Day seven promised a challenge due to the 160km distance into the incessant east and south easterly winds. I left with 10.6 litres of water, hoping not to have to overnight on that store. There are RTA tanks along the way, but the worst thing for a cyclist is an upset gut, so I would only touch that stuff with great reluctance.

To manage the day, I determined to take a photo for each of the 5km posts to make a “Road  to Cobar” montage. The RTA stops are too far apart to make an organizational framework for  the head. So every 5km was stop, photo, drink and continue.

This has been the entertainment day ofthe trip.  I met two shearers and a lad who were stopped on the side of the road. Pride of place on their old 4WD Kingswood ute went to a dog box where a 12 or 14 week old pup was snugged up. Next came a deep freeze, to which was lashed a washing machine.  There were then sundry swags and other gear to round out the load. I was generously given a handful of icy poles from the freezer!  “We just plug it in when we get to the next place.”

The lad sat their shaking his head at me and repeating, “You rode from Adelaide!” On about the fifth repeat I burst out laughing and said he was allowed to say I was crazy.  He looked at me seriously. “You are crazy. When I get my driver’s license, I’m getting a car, and driving to work.” They were headed to Wilcannia for the next shearing appointment.

The dad was interesting. At the lad's outburst, he looked at me and said, "Ah, he thinks differently from us."

I remarked there were so many goats in the area it was like some guys had given up on the sheep and just ran goats.  I was told that is the case.  I have no idea how you manage these animals. A mob of ten at a time can run through a five wire sheep fence without slowing down and barely making a sound.  I reflected it would be a brave man who put a cyclone fence between a goat and where it was going. I later found just that; five panel cyclone about 3 inches off the ground with a barb making a sixth wire on top. I spotted no goats in there, either.

The country between Emmdale and Cobar is surprisingly heavily wooded in places. The goats are currently feeding on the green pick in the shade near the road, and would look at me oddly for a few seconds before heading for the hills. Road Trains are passé, but push bikes are an unknown to avoided.

The Road to Cobar

At dusk, shortly before my first puncture of  the trip, a mob were eating right on the verge, with some standing around on the bitumen. A kid spotted me and gave a bleat and jumped off the road. As everyone else looked up the Billy,  who had a mean set of horns, put his head down and began to line me up. I had a three or four seconds to wonder how I would explain to Alex Rodgers that I didn’t turn around,  I got beaten up by a Billy Goat,  before a sudden change in the attitude of said goat.  I don’t know how much we read into animals, but I would swear that in goatish he said something like, “Hang on, that’s not the Billy Goat from down the road! I don’t know what that is!” His whole demeanour changed and the troop of them raced off through the fence into the bush.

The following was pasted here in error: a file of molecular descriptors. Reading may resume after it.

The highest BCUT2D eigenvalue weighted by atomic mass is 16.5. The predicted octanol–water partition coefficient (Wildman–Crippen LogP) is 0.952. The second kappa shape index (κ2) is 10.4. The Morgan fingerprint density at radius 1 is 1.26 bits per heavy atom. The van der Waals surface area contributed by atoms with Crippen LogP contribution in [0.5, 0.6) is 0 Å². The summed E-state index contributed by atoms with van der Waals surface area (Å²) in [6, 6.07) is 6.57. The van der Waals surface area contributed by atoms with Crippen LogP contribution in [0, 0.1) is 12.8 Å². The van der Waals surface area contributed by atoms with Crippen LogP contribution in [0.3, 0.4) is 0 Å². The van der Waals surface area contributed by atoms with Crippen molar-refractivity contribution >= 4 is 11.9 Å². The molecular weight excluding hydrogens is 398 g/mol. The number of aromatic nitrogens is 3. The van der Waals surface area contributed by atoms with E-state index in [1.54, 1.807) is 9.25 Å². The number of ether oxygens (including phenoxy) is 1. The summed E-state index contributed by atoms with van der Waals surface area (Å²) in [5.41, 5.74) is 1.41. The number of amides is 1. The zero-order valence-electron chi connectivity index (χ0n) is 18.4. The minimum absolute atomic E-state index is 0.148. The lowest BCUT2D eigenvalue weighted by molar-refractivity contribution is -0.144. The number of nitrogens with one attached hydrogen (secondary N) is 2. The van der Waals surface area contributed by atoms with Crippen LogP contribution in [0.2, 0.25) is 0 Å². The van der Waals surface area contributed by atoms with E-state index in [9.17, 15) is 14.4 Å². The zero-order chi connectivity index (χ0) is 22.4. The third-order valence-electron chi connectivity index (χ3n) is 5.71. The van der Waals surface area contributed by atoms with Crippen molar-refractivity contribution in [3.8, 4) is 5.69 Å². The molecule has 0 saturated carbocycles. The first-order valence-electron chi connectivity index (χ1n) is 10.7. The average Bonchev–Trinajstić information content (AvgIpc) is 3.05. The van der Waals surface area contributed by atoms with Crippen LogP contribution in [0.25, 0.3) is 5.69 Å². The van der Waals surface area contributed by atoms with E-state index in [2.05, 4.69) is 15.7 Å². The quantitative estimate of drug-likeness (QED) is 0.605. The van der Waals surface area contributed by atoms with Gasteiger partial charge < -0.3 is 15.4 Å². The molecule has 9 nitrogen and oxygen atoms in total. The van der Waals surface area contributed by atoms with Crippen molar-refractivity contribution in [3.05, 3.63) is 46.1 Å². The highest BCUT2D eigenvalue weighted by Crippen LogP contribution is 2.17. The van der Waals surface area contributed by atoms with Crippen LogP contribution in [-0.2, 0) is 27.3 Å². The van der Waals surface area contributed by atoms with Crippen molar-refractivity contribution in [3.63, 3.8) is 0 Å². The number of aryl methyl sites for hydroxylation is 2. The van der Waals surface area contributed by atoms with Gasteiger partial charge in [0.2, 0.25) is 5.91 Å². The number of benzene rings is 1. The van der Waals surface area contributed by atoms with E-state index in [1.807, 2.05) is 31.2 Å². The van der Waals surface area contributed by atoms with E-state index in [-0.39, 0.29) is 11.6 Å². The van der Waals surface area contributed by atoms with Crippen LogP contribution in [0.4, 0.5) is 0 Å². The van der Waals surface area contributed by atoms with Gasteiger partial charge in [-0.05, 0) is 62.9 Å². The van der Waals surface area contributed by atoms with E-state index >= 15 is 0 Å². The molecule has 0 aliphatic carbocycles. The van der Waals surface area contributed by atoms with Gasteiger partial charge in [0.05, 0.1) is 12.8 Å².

I also met two kangaroos, later, in the dark. These popped out into the headlights right in front of me, waiting to be run down- or to slice me up!  The one advantage of a slow pushbike is that you have time to yell at dopey ‘roos, and we missed each other by a good five feet.

A few kilometres after the shearers, I came into Meadow Glenn truck stop where a Polish trucker in his sixties was cooking tea.  He watched me refilling the bike bidons out of my panniers, and we discussed the state of the world and the trucking industry as we ate our respective meals, and I also consumed the icy poles. This place gets heavy traffic. The birds came and sat under the tables waiting for food.  RTA has signs up asking people not to waste the tank water on the birds!

He told me his son bought a racing bike, but put it in the shed because the seat was too hard.  I got the impression that I will be used as an object lesson for the son.

For the most part the surface between Emmdale and Cobar is very good.  The winds were still more or less head on, but when they did drop for half an hour or so, I nearly cooked with the son on my back.

My flat tire occurred just on dusk, on the up of a hill, without a road post in sight. When the back tire of a touring rig goes flat you have to take everything off the bike, because it is too heavy to change the wheel with the panniers on. I had them all sitting on the verge with the daylight NiteFlux flasher facing back and a headlight flashing into the traffic. Fixing a tire is easy. Reloading a bike with nothing to lean it against is a pain!

The last hour and a half of Day Seven was done in the dark, which is a real treat on a country road. Traffic more of less stops, and there is a chorus of insect life chirping all around. I passed little birds like obese sparrows, with owlish heads, sitting on the bitumen, and they would fly off silently as I went past.

The Cross Roads Motel in Cobar is cheap, clean and welcoming.

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